Even though he didn’t really excel in his first half-season back from Tommy John surgery, going 4-3 with a 4.31 ERA in 12 starts, Edinson Volquez was Reds manager Dusty Baker’s choice to start on Opening Day this year.
And as it turned out, it worked just fine. Volquez gave up five runs in six innings, but the Reds won 7-6 anyway. It’s turned into something of a trend: Volquez gets off to a horrible start, puts it together enough in order to keep Cincinnati in the game and the Reds end up with a narrow victory. They’re 5-3 in his eight starts this year, with four of those wins coming by one run.
Volquez, though, has a 5.74 ERA after allowing three runs in four innings Wednesday against the Astros. He’s yet to pitch more than six innings in a start. He issued five walks today, bringing his season total to 33 in 43 1/3 innings.
And it’s not like the Reds don’t have alternatives. Both Mike Leake and Sam LeCure did solid work while filling in for Johnny Cueto and Homer Bailey over the first five weeks. Leake had a 5.77 ERA in six starts, but he was legitimately good in four of them (and bombed in the other two). LeCure had a 4.79 ERA in four starts.
So if the Reds don’t want to send down Aroldis Chapman to make room for Jose Arredondo this weekend, they could choose to demote Volquez and restore either Leake or LeCure to the rotation (probably Leake). Volquez has options remaining, so there’s no concern there. A few weeks in the minors to work on his control issues in a low-pressure situation might be just the thing for him.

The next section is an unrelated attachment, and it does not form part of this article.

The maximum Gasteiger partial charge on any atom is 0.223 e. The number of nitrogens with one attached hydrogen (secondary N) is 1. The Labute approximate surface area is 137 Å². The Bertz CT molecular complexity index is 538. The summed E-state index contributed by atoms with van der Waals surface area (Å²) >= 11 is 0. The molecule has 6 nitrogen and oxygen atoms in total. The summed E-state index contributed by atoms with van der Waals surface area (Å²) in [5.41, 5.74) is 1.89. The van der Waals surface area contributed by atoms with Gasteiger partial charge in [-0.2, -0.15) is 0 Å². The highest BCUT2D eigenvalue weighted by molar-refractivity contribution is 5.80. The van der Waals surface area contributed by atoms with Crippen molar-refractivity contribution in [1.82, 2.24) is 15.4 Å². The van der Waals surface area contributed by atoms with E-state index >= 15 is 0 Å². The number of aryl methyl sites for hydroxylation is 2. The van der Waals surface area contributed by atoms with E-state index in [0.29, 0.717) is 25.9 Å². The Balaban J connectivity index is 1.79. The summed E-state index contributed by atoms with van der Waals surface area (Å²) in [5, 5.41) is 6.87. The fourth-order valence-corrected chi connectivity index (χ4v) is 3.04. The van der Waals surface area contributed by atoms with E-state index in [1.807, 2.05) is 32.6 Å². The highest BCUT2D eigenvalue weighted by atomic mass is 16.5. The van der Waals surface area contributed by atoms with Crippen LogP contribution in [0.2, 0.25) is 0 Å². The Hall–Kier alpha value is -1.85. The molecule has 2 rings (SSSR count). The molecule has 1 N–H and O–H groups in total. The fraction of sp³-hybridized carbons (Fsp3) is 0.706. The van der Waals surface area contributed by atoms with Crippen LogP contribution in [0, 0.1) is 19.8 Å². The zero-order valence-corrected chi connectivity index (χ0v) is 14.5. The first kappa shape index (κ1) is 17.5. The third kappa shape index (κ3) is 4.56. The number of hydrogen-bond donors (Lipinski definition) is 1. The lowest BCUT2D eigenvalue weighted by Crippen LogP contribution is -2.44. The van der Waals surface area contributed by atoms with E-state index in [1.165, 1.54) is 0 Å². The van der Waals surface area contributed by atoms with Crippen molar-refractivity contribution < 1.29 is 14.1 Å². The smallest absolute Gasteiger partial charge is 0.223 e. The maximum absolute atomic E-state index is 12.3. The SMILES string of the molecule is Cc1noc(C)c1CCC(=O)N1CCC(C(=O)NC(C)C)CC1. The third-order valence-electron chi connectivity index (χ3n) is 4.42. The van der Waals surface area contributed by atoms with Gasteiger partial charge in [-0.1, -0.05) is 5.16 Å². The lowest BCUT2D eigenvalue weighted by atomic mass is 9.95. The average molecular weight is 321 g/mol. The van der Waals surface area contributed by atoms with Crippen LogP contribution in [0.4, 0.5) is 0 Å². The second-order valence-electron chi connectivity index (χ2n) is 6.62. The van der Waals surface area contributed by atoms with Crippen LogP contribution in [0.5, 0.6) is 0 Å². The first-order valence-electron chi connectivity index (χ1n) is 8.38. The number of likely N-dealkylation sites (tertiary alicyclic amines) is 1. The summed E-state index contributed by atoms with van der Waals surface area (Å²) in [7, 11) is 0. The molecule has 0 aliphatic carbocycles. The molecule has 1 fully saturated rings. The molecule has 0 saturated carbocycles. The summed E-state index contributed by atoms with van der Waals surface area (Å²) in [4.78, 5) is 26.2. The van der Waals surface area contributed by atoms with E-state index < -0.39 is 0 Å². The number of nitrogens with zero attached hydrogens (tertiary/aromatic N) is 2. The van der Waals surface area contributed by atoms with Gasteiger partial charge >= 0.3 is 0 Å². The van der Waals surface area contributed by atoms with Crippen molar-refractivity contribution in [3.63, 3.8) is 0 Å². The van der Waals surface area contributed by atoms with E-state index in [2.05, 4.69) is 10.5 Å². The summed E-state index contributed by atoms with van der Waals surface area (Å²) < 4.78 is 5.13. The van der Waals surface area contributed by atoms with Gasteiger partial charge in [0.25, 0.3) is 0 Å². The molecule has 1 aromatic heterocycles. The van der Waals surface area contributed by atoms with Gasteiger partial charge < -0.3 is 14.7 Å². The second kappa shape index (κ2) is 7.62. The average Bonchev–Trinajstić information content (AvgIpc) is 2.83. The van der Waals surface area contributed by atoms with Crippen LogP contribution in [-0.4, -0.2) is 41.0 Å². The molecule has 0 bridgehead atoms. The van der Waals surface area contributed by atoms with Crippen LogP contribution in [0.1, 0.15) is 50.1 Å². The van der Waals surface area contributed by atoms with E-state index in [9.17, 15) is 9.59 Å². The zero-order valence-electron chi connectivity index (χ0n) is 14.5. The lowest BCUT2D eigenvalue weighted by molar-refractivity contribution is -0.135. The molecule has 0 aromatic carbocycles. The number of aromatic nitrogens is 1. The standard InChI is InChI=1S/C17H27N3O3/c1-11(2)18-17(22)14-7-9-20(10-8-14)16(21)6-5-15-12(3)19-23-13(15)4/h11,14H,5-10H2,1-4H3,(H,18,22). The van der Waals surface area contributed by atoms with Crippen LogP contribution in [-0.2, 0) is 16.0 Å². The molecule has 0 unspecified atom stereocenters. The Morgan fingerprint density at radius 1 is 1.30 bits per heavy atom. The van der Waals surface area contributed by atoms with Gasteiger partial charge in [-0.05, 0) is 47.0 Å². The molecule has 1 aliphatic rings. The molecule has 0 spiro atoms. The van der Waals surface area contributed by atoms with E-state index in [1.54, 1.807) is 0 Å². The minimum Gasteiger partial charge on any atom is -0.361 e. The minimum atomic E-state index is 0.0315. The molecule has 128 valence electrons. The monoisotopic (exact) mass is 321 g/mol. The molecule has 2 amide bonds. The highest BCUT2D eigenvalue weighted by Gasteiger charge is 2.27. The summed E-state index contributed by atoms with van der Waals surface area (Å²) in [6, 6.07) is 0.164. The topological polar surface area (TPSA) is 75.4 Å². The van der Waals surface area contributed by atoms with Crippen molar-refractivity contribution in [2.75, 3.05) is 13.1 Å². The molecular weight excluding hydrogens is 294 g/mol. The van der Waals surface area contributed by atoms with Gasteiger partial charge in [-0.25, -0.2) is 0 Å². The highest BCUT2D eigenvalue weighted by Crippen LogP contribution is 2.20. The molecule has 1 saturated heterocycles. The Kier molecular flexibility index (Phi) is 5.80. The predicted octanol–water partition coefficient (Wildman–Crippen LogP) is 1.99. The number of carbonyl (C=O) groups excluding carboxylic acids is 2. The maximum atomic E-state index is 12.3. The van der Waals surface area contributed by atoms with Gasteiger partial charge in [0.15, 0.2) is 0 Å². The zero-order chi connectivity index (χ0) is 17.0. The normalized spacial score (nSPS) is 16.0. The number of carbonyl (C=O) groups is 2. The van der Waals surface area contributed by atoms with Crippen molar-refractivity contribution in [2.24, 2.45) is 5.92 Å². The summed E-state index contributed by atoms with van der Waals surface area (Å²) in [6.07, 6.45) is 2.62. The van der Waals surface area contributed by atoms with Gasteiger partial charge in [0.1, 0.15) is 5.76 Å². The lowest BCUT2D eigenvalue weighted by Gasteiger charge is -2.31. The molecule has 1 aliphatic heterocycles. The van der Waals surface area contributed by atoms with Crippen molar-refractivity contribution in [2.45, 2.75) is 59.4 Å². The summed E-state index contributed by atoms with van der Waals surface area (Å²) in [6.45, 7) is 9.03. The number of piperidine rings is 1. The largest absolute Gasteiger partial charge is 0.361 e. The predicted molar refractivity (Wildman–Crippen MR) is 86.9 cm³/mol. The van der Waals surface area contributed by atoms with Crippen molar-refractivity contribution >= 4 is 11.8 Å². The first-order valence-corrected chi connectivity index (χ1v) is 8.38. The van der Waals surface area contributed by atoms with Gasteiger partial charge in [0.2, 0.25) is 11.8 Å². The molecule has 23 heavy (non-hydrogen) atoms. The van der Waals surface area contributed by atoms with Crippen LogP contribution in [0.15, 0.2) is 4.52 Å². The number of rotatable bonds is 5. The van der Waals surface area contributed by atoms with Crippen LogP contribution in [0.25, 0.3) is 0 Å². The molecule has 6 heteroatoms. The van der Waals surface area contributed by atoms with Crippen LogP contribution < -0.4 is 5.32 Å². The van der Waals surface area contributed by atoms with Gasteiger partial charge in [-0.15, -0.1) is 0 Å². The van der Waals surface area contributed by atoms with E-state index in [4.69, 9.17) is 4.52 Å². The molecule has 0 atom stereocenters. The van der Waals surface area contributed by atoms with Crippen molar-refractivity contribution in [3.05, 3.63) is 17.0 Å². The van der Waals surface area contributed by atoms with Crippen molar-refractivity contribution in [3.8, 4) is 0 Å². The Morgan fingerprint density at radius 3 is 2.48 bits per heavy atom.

Commissioner Rob Manfred spoke with the media today. Naturally, he was asked various questions about the landscape of the sport, given that superstars Manny Machado and Bryce Harper remain unsigned as spring training begins. Per The Athletic’s Brittany Ghiroli, Manfred said that he thinks the free agent market will begin to move once spring training exhibition games begin. Manfred also said that Harper’s camp suggesting that he wants $400 million back in 2016 was “an impediment” to discussions throughout the offseason.
No word on why Machado is also as yet unsigned, as he did not have a reported $400 million ask.
Manfred’s job is to look out for ownership, so it’s not surprising to see him point the finger at Harper. Consider:
Manfred’s comment comes just months after the Red Sox won 108 regular season games and the World Series with baseball’s largest payroll. And ongoing evidence that there is indeed a positive correlation between dollars spent and team success. We often hear justification for tanking/rebuilding because the Cubs and Astros did it and won championships because of it. When the Red Sox use financial muscle to win a championship, it’s crickets.
Manfred didn’t stop there, however.
An easy way to get baseball’s “glow” back would be for two of the game’s best and most popular players to be in uniform playing games. The first spring training exhibition game will be played on February 22, so it’s not looking like that’s going to happen anytime soon.
Baseball’s “glow” would also come back if more teams were actively trying to win. Instead, one-third of the league is “rebuilding” or otherwise coasting on revenue-sharing. For fans of the Rangers, Orioles, Royals, and Marlins — to name a few — the outcomes of their favorite teams’ seasons have already been decided, so what is there to get excited about?